Interview By Stephen Milioti
When she was growing up in Germany, Isabelle von Boch — an eighth-generation member of the von Boch family — didn’t know much about Thanksgiving. “In Europe, we didn’t grow up with the holiday,” she said, “so I had to reinvent it.” Now a resident of Carmel, California, she has done just that. Thanksgivings celebrated at her home are at once lush and laid-back.
“In America,” she says, “Thanksgiving is the only time when I see people actually taking time and spending hours at the table, which is something I am familiar with, being European. But I never see that here. That’s my favorite thing, people connecting, taking their time. Thanksgiving is a day when we allow ourselves to linger and connect and talk and … be.”
Here, we asked her for tips on how to create an environment — both the table and beyond — to set off your Thanksgiving feast in its best possible light, and make sure your holiday environment possesses the same combination of elegance and livability that always defines her design aesthetic. It’s a relaxed-yet-luxe look that’s worth celebrating:
SM: What are the three most essential elements and the two most important pieces of the Thanksgiving table?
IvB: The first essential element is familiarity. Thanksgiving is a time to pull out things from around the house that evoke great memories — pieces that mean something, and have purpose — and put them on or near the table. Family photos, an antique ladle, your grandmother’s gravy bowl.
Another key element is to be laid-back and relaxed. Create a warm atmosphere that doesn’t feel stuffy — somewhere you’d love to sit for hours and talk.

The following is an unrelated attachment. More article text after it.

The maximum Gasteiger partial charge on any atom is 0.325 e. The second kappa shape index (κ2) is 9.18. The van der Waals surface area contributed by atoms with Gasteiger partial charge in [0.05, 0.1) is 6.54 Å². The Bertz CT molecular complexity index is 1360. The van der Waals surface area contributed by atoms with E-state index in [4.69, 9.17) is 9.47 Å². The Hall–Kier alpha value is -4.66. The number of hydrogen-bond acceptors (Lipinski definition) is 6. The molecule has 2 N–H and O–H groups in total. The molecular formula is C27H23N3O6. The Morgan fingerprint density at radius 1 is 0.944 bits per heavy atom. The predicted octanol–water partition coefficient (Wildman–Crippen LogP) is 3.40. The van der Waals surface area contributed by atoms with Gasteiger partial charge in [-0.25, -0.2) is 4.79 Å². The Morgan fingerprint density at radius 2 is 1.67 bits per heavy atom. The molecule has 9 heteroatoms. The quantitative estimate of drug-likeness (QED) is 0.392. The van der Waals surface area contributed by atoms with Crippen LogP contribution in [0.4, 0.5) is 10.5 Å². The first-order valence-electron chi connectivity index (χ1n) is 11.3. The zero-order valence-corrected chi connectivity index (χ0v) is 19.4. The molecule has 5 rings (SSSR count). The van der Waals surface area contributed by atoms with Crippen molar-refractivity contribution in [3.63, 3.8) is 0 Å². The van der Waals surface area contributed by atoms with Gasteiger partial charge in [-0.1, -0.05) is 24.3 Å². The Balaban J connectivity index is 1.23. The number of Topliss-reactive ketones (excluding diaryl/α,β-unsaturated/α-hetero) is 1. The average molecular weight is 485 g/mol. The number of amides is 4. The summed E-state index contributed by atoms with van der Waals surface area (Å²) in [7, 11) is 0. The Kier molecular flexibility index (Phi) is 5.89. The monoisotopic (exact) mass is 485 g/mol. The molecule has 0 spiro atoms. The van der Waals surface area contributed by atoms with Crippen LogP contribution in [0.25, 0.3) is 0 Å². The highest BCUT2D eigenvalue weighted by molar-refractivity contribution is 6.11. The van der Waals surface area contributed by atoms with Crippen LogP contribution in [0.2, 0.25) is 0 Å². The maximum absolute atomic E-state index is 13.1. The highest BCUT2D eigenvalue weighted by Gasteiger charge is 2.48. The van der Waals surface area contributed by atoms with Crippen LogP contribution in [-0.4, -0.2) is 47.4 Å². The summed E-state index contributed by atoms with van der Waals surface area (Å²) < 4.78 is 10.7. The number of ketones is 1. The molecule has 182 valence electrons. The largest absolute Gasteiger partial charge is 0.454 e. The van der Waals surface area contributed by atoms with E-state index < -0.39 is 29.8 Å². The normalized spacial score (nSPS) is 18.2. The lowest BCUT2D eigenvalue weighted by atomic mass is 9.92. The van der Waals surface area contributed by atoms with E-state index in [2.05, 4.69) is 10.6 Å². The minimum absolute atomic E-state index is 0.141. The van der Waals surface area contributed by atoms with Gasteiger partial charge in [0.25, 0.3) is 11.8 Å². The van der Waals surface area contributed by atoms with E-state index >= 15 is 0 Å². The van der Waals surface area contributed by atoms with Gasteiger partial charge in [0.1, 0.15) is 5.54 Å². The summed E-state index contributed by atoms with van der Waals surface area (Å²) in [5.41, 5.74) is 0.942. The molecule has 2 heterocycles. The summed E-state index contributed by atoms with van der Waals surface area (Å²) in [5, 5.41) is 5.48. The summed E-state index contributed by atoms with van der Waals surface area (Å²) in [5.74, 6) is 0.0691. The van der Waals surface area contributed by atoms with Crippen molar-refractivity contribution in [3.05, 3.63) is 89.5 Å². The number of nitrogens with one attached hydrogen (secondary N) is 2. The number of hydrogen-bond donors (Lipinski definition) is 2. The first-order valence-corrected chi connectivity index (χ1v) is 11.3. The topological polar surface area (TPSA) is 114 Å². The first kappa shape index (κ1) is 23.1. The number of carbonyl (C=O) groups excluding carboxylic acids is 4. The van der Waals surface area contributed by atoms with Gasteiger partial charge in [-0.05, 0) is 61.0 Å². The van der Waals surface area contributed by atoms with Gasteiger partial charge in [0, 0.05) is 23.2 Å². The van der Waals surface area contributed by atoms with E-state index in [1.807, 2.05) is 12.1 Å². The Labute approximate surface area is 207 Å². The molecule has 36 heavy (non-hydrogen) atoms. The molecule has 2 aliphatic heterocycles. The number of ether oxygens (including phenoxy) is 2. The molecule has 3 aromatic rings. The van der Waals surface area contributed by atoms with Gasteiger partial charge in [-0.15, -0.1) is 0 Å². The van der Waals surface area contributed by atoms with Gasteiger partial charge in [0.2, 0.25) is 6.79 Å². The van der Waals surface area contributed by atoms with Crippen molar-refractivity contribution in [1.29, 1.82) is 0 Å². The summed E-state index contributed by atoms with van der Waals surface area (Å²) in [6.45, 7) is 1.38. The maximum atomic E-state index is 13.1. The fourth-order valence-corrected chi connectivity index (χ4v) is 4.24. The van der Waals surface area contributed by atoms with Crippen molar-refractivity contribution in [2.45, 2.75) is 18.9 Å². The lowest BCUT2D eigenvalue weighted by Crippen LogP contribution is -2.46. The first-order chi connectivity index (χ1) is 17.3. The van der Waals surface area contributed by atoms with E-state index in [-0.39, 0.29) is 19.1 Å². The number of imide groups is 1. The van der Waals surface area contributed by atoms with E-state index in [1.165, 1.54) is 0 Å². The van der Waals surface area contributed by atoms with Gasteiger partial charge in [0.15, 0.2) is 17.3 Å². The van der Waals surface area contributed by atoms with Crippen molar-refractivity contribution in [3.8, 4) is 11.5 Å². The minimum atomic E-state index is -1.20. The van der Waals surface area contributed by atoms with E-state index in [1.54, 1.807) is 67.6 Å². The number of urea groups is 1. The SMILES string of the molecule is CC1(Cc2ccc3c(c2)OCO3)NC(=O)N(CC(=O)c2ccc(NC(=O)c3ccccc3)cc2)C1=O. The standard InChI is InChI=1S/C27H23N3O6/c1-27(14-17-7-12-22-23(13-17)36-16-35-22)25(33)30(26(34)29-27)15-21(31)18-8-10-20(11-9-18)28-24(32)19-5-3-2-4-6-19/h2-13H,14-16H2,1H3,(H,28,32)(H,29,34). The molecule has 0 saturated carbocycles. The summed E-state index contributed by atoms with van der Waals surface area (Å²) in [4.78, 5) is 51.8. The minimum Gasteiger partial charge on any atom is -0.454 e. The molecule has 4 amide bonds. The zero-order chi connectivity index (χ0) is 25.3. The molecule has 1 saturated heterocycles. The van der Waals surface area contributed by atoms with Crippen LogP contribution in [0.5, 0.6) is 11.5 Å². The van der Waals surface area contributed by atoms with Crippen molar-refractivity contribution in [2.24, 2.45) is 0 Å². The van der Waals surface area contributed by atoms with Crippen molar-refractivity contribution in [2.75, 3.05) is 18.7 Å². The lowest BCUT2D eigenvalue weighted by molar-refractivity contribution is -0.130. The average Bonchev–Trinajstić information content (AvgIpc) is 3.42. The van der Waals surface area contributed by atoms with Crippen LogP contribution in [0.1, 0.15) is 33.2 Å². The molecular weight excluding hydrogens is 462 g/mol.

Lastly, things have to be comfortable. Don’t have one dipping bowl for 12 people. Set a couple of them out. Same with the cranberries … if it’s something everyone reaches for, divide it around so people aren’t reaching too far.
As far as two most important pieces: the centerpiece and the turkey platter. For the centerpiece, it can be everything from florals, to an old soup tureen. Again, select something of meaning to you.
SM: What are the biggest “faux-pas,” in your eyes, that you’ve seen made at a Thanksgiving table?
IvB: When people bring food to a Thanksgiving meal, they don’t always bring it in the most attractive plates. Let’s just say there are a lot of unattractive baking dishes out there. A bad platter will downgrade the experience. So have some extra platters handy to transfer everyone’s dishes onto before serving. Make sure you transfer them all, though, so you don’t call out specific people for having inappropriate dishes!
Paper napkins of any sort are a faux pas. Use cloth napkins – always. When you use paper napkins, guests get the feeling that you just don’t care, and didn’t go the extra mile.
SM: Let’s talk colors. Can you offer some ideas for how to mix pieces to achieve a traditional Thanksgiving color palette (i.e., fall colors)? And, on the opposite end, how about an idea for a non-traditional color palette? (Brights? Or cool tones?)
IvB: Orange, rust and earthy brown tones are traditionally fall, and instantly classic. For something more modern, try purples and apple green, with white. Or purple and gray for a more modern, even urban look. If you have a classic-modern table (set with Villeroy & Boch La Classica in white), put a twist on the classics: Go for white- or green-colored pumpkins that stores sell alongside the regular orange varieties. Or dress it down with silvery foliage or twigs and branches rather than multicolored florals.